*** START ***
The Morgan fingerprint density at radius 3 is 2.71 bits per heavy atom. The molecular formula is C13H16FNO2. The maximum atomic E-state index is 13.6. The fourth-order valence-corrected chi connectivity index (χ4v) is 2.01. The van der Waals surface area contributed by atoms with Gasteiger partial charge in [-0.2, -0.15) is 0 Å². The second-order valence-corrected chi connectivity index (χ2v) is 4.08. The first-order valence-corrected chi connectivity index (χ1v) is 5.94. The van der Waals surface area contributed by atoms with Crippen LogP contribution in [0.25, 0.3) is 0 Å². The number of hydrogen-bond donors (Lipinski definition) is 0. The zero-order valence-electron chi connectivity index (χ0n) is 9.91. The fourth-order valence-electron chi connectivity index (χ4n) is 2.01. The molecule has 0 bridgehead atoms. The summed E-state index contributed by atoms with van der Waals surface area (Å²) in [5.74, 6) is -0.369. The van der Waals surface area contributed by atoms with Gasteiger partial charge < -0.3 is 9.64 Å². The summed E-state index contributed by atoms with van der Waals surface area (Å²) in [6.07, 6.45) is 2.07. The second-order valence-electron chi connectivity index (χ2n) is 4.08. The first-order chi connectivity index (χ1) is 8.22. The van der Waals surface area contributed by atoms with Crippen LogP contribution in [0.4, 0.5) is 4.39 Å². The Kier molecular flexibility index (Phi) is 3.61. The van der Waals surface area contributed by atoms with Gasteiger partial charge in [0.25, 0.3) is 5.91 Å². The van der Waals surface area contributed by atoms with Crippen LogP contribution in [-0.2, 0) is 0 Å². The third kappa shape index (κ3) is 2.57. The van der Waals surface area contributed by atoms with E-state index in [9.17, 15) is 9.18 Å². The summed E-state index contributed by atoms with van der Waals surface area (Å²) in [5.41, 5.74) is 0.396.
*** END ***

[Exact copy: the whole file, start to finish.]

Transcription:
The Morgan fingerprint density at radius 3 is 2.71 bits per heavy atom. The molecular formula is C13H16FNO2. The maximum atomic E-state index is 13.6. The fourth-order valence-corrected chi connectivity index (χ4v) is 2.01. The van der Waals surface area contributed by atoms with Gasteiger partial charge in [-0.2, -0.15) is 0 Å². The second-order valence-corrected chi connectivity index (χ2v) is 4.08. The first-order valence-corrected chi connectivity index (χ1v) is 5.94. The van der Waals surface area contributed by atoms with Crippen LogP contribution in [0.25, 0.3) is 0 Å². The number of hydrogen-bond donors (Lipinski definition) is 0. The zero-order valence-electron chi connectivity index (χ0n) is 9.91. The fourth-order valence-electron chi connectivity index (χ4n) is 2.01. The molecule has 0 bridgehead atoms. The summed E-state index contributed by atoms with van der Waals surface area (Å²) in [5.74, 6) is -0.369. The van der Waals surface area contributed by atoms with Gasteiger partial charge < -0.3 is 9.64 Å². The summed E-state index contributed by atoms with van der Waals surface area (Å²) in [6.07, 6.45) is 2.07. The second-order valence-electron chi connectivity index (χ2n) is 4.08. The first-order chi connectivity index (χ1) is 8.22. The van der Waals surface area contributed by atoms with Crippen LogP contribution in [0.4, 0.5) is 4.39 Å². The Kier molecular flexibility index (Phi) is 3.61. The van der Waals surface area contributed by atoms with Gasteiger partial charge in [0.25, 0.3) is 5.91 Å². The van der Waals surface area contributed by atoms with Crippen LogP contribution in [-0.2, 0) is 0 Å². The third kappa shape index (κ3) is 2.57. The van der Waals surface area contributed by atoms with E-state index in [9.17, 15) is 9.18 Å². The summed E-state index contributed by atoms with van der Waals surface area (Å²) in [5.41, 5.74) is 0.396.